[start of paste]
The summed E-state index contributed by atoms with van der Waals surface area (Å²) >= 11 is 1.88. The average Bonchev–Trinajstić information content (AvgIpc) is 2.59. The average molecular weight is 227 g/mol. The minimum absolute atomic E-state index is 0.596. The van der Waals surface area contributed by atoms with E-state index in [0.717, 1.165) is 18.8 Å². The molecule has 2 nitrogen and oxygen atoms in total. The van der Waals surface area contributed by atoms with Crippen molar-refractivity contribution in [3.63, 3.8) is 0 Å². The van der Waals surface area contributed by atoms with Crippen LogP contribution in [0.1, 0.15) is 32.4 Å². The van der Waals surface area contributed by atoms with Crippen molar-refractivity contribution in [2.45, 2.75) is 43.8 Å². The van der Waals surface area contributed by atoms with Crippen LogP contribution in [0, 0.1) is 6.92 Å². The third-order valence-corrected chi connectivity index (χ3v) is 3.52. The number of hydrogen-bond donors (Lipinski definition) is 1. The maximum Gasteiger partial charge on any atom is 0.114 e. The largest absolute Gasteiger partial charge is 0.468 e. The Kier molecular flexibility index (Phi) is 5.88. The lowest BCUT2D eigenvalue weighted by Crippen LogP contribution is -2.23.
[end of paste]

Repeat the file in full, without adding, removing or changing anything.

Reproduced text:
The summed E-state index contributed by atoms with van der Waals surface area (Å²) >= 11 is 1.88. The average Bonchev–Trinajstić information content (AvgIpc) is 2.59. The average molecular weight is 227 g/mol. The minimum absolute atomic E-state index is 0.596. The van der Waals surface area contributed by atoms with E-state index in [0.717, 1.165) is 18.8 Å². The molecule has 2 nitrogen and oxygen atoms in total. The van der Waals surface area contributed by atoms with Crippen molar-refractivity contribution in [3.63, 3.8) is 0 Å². The van der Waals surface area contributed by atoms with Crippen LogP contribution in [0.1, 0.15) is 32.4 Å². The van der Waals surface area contributed by atoms with Crippen molar-refractivity contribution in [2.45, 2.75) is 43.8 Å². The van der Waals surface area contributed by atoms with Crippen LogP contribution in [0, 0.1) is 6.92 Å². The third-order valence-corrected chi connectivity index (χ3v) is 3.52. The number of hydrogen-bond donors (Lipinski definition) is 1. The maximum Gasteiger partial charge on any atom is 0.114 e. The largest absolute Gasteiger partial charge is 0.468 e. The Kier molecular flexibility index (Phi) is 5.88. The lowest BCUT2D eigenvalue weighted by Crippen LogP contribution is -2.23.